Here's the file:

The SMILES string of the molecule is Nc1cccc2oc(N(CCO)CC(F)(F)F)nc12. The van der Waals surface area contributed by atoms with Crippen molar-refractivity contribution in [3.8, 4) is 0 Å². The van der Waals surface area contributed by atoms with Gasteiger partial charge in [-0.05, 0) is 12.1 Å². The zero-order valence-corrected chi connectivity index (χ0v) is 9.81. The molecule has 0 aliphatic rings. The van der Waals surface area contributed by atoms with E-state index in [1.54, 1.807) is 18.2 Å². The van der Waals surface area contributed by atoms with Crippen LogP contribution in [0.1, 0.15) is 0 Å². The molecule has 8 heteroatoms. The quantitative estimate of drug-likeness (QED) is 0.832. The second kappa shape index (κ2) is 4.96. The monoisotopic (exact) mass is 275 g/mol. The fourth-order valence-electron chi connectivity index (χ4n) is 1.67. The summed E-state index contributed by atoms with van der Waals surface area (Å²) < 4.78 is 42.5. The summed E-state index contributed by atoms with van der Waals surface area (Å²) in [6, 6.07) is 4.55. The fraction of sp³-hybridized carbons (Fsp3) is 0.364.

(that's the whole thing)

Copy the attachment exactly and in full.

The SMILES string of the molecule is Nc1cccc2oc(N(CCO)CC(F)(F)F)nc12. The van der Waals surface area contributed by atoms with Crippen molar-refractivity contribution in [3.8, 4) is 0 Å². The van der Waals surface area contributed by atoms with Gasteiger partial charge in [-0.05, 0) is 12.1 Å². The zero-order valence-corrected chi connectivity index (χ0v) is 9.81. The molecule has 0 aliphatic rings. The van der Waals surface area contributed by atoms with E-state index in [1.54, 1.807) is 18.2 Å². The van der Waals surface area contributed by atoms with Crippen LogP contribution in [0.1, 0.15) is 0 Å². The molecule has 8 heteroatoms. The quantitative estimate of drug-likeness (QED) is 0.832. The second kappa shape index (κ2) is 4.96. The monoisotopic (exact) mass is 275 g/mol. The fourth-order valence-electron chi connectivity index (χ4n) is 1.67. The summed E-state index contributed by atoms with van der Waals surface area (Å²) < 4.78 is 42.5. The summed E-state index contributed by atoms with van der Waals surface area (Å²) in [6, 6.07) is 4.55. The fraction of sp³-hybridized carbons (Fsp3) is 0.364.